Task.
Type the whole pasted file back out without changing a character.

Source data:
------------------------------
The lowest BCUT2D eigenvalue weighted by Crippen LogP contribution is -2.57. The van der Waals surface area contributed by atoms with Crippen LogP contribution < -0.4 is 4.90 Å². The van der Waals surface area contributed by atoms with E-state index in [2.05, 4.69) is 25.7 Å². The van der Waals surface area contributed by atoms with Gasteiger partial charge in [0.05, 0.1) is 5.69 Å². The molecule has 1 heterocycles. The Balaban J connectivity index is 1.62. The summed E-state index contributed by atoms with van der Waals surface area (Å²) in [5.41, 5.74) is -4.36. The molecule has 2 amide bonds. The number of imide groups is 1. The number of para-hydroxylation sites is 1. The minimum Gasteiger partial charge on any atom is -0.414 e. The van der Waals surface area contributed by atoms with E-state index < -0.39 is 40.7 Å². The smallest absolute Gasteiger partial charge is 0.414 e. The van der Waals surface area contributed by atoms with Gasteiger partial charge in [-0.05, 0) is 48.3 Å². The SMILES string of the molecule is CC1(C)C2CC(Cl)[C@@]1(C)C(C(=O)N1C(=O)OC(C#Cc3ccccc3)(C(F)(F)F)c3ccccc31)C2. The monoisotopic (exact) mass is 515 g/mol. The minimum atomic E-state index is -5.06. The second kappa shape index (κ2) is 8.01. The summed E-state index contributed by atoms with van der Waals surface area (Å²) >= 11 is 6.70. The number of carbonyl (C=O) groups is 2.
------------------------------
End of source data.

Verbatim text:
The lowest BCUT2D eigenvalue weighted by Crippen LogP contribution is -2.57. The van der Waals surface area contributed by atoms with Crippen LogP contribution < -0.4 is 4.90 Å². The van der Waals surface area contributed by atoms with E-state index in [2.05, 4.69) is 25.7 Å². The van der Waals surface area contributed by atoms with Gasteiger partial charge in [0.05, 0.1) is 5.69 Å². The molecule has 1 heterocycles. The Balaban J connectivity index is 1.62. The summed E-state index contributed by atoms with van der Waals surface area (Å²) in [5.41, 5.74) is -4.36. The molecule has 2 amide bonds. The number of imide groups is 1. The number of para-hydroxylation sites is 1. The minimum Gasteiger partial charge on any atom is -0.414 e. The van der Waals surface area contributed by atoms with E-state index < -0.39 is 40.7 Å². The smallest absolute Gasteiger partial charge is 0.414 e. The van der Waals surface area contributed by atoms with Gasteiger partial charge in [-0.05, 0) is 48.3 Å². The SMILES string of the molecule is CC1(C)C2CC(Cl)[C@@]1(C)C(C(=O)N1C(=O)OC(C#Cc3ccccc3)(C(F)(F)F)c3ccccc31)C2. The monoisotopic (exact) mass is 515 g/mol. The minimum atomic E-state index is -5.06. The second kappa shape index (κ2) is 8.01. The summed E-state index contributed by atoms with van der Waals surface area (Å²) >= 11 is 6.70. The number of carbonyl (C=O) groups is 2.